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Home office deduction: depreciation or simplified actual expenses?

If you work inside your home for your employer (not your own business), you may be able to deduct certain expenses for the business use of your home. If you work in your home for your own business, use the Schedule C flow to enter home expenses. The home office deduction applies to whether you own your home, rent it or have another type of living situation.

You can calculate your home office deduction using a simplified method or a regular one.

The simplified method is easier to calculate and is typically ideal for small business owners. In both the simplified and regular method, the portion of your home must be exclusively used for your business and cannot be used as another part of your home (like a guest room or a gym). All deductions in the simplified method are reported on Schedule A and the square footage deduction for the business use of your home is a set price each year ($5 per square foot used for 2017). You also cannot carry over of a loss from use of regular method in prior year. What’s most beneficial for this method is you do not need to count receipts every year to figure your deduction and there is no recapture of depreciation upon disposal of your home. For more detailed information using the simplified method, check out the IRS website.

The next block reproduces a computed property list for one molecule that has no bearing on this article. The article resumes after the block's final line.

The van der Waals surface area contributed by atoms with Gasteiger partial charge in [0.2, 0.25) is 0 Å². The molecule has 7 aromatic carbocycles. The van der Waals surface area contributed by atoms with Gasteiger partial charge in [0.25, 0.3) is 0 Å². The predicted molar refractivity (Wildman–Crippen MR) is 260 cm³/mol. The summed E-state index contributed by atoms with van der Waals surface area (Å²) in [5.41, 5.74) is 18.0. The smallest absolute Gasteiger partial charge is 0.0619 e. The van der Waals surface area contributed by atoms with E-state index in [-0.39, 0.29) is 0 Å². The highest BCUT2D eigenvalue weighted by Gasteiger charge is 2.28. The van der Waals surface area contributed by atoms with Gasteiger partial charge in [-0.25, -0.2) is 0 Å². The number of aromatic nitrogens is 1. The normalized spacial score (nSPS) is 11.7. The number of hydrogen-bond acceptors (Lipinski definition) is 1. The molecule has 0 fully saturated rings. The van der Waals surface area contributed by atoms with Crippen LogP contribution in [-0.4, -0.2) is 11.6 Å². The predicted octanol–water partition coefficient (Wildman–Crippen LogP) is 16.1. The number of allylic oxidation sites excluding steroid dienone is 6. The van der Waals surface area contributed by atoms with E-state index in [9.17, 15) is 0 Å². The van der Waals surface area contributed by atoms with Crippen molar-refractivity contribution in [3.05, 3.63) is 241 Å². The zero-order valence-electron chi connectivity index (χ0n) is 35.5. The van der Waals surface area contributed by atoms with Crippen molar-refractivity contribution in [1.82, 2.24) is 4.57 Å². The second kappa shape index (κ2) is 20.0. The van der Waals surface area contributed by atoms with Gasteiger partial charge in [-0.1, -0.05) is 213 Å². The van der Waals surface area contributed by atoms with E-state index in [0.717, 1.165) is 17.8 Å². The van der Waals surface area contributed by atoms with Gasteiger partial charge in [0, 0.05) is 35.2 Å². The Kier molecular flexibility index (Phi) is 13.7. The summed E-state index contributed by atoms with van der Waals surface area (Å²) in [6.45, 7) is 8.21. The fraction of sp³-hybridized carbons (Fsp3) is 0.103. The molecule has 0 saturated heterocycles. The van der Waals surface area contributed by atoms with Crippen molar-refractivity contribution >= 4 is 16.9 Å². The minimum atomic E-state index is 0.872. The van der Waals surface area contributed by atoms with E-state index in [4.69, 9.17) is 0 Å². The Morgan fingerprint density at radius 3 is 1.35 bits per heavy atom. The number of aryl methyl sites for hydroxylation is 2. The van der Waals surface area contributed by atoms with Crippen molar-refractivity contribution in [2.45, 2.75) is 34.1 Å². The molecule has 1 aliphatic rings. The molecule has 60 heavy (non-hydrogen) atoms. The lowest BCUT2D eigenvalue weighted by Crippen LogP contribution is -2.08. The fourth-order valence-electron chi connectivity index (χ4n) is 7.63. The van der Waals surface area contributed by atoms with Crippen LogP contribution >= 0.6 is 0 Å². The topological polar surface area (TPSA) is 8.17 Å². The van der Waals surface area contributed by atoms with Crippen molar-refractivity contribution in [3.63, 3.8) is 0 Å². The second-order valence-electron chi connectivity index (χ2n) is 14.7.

The regular method is a more complicated but may give you a bigger deduction. It’s similar to the simplified method in that the portion of your home you’re using for business must be exclusively for your business. However, loss from use of regular method in prior year may be carried over if gross income test is met in the current tax year. s. You’ll be required to itemize your expenses, which can take a long time, and you must have and keep supporting documents.

To find which method works best for your, check out this IRS website for more detailed information.

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